Visiting Kennedy Space Centre
A Trip To The Space Coast
In our opinion Kennedy Space Centre is a 'must-do' for anybody visiting Orlando. It doesn't matter if you're not that interested in space and the planets, just having the opportunity to see the launchpads and the space rockets is worth the entry ticket if you ask us!
It was stonkingly hot the day we visited Kennedy Space Centre, it was one of those Floridian summer days when you know that the electricity is building and that a storm is inevitable at some point. This meant frequent downpours while we were there, which was fine as there was lots to do inside, but there are a few areas that are uncovered and we had to dash for cover a few times!
We spent the morning wandering around the Rocket Garden, learning about the Heroes and Legends and looking around a few exhibits, before our lunch. We had booked to have lunch with an astronaut and we were all really looking forward to it. Lunch was served buffet style while Col. Rick Searfoss told us about his missions to space and what it was like to fly Columbia and Atlantis (so cool!). It was so interesting to listen to him and the hour went by so fast! After his speech Rick opened the floor up to questions and Abby was chosen to ask him a question - "had he ever got to space and realised he'd left something important at home?" He said that that had never happened fortunately.
After lunch came the part I had really been looking forward to - the bus tour out to the launch pads. I was really excited for the kids to see them, having visited Kennedy Space Centre in my teens I knew how amazing it was to see them up close. The start of the bus tour coincided perfectly with a rain storm so we were very pleased to be sat down in the dry for a while. First stop on the tour was the Vehicle Assembly Building. I remembered this being huge but I had forgotten quite how huge until we walked through the massive doors. I'm a bit of a space geek and I got a small lump in my throat when I walked into the building where Challenger was built. We boarded the bus again and our tour continued. Unfortunately there was lightning in the area which meant we weren't able to get out and walk up to the launchpads this time - damn you Florida weather! - so the driver got us as close as he could before continuing the tour. As we were driving along the kids were watching the small ditches along the side of the road to see if they could spot a gator or two, they didn't manage to see any but the driver pointed out a bald eagle's nest in the trees.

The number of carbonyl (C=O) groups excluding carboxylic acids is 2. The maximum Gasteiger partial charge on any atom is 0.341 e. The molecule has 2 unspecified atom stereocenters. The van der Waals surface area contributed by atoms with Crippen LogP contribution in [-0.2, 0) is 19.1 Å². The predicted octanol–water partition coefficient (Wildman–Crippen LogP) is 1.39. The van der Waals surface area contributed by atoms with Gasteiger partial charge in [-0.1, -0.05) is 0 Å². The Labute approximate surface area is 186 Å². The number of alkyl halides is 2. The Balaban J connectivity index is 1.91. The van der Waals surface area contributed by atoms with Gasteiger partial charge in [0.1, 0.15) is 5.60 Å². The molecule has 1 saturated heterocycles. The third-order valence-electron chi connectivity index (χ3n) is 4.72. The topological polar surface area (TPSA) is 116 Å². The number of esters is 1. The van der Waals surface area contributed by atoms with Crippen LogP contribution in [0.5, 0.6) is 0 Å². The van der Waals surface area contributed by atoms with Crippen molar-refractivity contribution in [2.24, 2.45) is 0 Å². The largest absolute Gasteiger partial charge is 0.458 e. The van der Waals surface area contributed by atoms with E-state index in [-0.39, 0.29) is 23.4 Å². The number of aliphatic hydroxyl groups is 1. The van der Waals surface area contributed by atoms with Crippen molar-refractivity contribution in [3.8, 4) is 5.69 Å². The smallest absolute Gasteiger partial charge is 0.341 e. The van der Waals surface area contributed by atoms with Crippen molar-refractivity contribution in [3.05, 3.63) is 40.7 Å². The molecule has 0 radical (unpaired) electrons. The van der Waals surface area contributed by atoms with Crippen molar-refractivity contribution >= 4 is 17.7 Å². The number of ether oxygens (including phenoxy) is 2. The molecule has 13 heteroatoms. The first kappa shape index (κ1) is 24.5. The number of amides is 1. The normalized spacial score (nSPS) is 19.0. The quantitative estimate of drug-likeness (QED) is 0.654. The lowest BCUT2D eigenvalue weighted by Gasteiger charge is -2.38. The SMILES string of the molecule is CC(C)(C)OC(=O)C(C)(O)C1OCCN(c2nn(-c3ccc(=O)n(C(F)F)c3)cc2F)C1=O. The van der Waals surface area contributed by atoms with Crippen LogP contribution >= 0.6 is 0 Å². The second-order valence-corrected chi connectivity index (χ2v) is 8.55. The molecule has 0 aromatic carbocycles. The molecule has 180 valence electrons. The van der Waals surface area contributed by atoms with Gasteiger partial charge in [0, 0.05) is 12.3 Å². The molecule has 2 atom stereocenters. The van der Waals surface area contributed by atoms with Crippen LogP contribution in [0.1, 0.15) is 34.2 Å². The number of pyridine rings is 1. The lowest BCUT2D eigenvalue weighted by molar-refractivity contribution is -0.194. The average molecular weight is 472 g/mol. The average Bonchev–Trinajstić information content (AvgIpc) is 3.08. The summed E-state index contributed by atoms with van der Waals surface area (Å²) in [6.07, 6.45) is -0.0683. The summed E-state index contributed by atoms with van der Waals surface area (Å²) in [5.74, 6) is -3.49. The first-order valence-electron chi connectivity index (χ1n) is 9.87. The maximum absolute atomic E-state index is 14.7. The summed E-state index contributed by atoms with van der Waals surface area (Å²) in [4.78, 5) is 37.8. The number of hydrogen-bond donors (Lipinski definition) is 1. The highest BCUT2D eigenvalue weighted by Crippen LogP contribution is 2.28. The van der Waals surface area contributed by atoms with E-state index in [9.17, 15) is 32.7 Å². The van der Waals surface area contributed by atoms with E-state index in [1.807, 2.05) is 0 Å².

The bus dropped us at the Saturn V Centre where we got to do one of my favourite parts - experience the countdown to lift-off of Apollo 8 in the Firing Room. I love this bit and I get all nervous that it's going to go wrong, even though there's not actually a rocket about to take off! The Saturn V Centre has so much to see in it. There is a video showing the moon landing, there are tons of artefacts from the Apollo 14 mission and there is the spectacular 363-feet long Saturn V Rocket suspended from the ceiling. The photos don't do this justice as it really does need to be seen to be believed. We spent about an hour and a half looking around the Saturn V Centre before we caught the bus back over to the main complex.
The final thing to do on our day at Kennedy Space Centre was to see the Atlantis exhibition. I wasn't too sure what to expect from this and I won't spoil it for anybody by telling you what happens, but I found it incredibly emotional and there were a few people around me who all seemed to have something in their eye too! We had definitely saved the best for last, the whole exhibition was fantastic. The kids loved climbing around inside the model of the International Space Station and the big space slide! It is such a fun and interactive exhibition.
Our day at Kennedy Space Centre was fantastic and we are hoping to visit again in 2018 to see what's new - fingers crossed the lightning stays away so we can see the launchpads!